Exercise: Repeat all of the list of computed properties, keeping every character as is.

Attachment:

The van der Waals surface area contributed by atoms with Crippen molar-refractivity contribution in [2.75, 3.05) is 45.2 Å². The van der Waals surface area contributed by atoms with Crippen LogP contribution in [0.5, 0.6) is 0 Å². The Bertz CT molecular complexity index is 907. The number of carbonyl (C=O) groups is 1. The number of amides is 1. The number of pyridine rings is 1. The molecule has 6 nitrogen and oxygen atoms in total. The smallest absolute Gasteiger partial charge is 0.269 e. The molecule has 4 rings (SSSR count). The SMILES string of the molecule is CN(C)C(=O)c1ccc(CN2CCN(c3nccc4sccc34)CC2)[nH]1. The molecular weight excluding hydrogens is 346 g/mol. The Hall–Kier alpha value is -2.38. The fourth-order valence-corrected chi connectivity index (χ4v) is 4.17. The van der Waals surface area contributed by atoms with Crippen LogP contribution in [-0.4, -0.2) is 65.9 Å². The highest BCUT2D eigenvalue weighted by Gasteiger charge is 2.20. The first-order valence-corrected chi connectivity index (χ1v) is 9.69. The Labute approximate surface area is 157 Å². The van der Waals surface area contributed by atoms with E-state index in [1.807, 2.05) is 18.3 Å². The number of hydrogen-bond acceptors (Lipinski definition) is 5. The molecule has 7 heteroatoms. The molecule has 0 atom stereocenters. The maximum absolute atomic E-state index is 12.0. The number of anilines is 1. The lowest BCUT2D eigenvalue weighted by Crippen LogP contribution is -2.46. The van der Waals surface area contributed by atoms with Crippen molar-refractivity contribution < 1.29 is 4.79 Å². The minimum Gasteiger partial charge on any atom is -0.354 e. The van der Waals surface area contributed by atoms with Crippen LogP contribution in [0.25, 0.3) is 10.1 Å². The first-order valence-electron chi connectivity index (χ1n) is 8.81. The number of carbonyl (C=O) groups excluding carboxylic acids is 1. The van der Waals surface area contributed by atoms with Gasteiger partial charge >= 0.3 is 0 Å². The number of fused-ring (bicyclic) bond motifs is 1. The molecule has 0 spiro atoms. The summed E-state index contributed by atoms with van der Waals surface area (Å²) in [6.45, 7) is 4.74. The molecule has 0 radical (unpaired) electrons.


The van der Waals surface area contributed by atoms with Crippen molar-refractivity contribution in [2.75, 3.05) is 45.2 Å². The van der Waals surface area contributed by atoms with Crippen LogP contribution in [0.5, 0.6) is 0 Å². The Bertz CT molecular complexity index is 907. The number of carbonyl (C=O) groups is 1. The number of amides is 1. The number of pyridine rings is 1. The molecule has 6 nitrogen and oxygen atoms in total. The smallest absolute Gasteiger partial charge is 0.269 e. The molecule has 4 rings (SSSR count). The SMILES string of the molecule is CN(C)C(=O)c1ccc(CN2CCN(c3nccc4sccc34)CC2)[nH]1. The molecular weight excluding hydrogens is 346 g/mol. The Hall–Kier alpha value is -2.38. The fourth-order valence-corrected chi connectivity index (χ4v) is 4.17. The van der Waals surface area contributed by atoms with Crippen LogP contribution in [-0.4, -0.2) is 65.9 Å². The highest BCUT2D eigenvalue weighted by Gasteiger charge is 2.20. The first-order valence-corrected chi connectivity index (χ1v) is 9.69. The Labute approximate surface area is 157 Å². The van der Waals surface area contributed by atoms with E-state index in [1.807, 2.05) is 18.3 Å². The number of hydrogen-bond acceptors (Lipinski definition) is 5. The molecule has 7 heteroatoms. The molecule has 0 atom stereocenters. The maximum absolute atomic E-state index is 12.0. The number of anilines is 1. The lowest BCUT2D eigenvalue weighted by Crippen LogP contribution is -2.46. The van der Waals surface area contributed by atoms with Crippen molar-refractivity contribution < 1.29 is 4.79 Å². The minimum Gasteiger partial charge on any atom is -0.354 e. The van der Waals surface area contributed by atoms with Crippen LogP contribution in [0.25, 0.3) is 10.1 Å². The first-order valence-electron chi connectivity index (χ1n) is 8.81. The number of carbonyl (C=O) groups excluding carboxylic acids is 1. The van der Waals surface area contributed by atoms with Gasteiger partial charge >= 0.3 is 0 Å². The number of fused-ring (bicyclic) bond motifs is 1. The molecule has 0 spiro atoms. The summed E-state index contributed by atoms with van der Waals surface area (Å²) in [6.45, 7) is 4.74. The molecule has 0 radical (unpaired) electrons.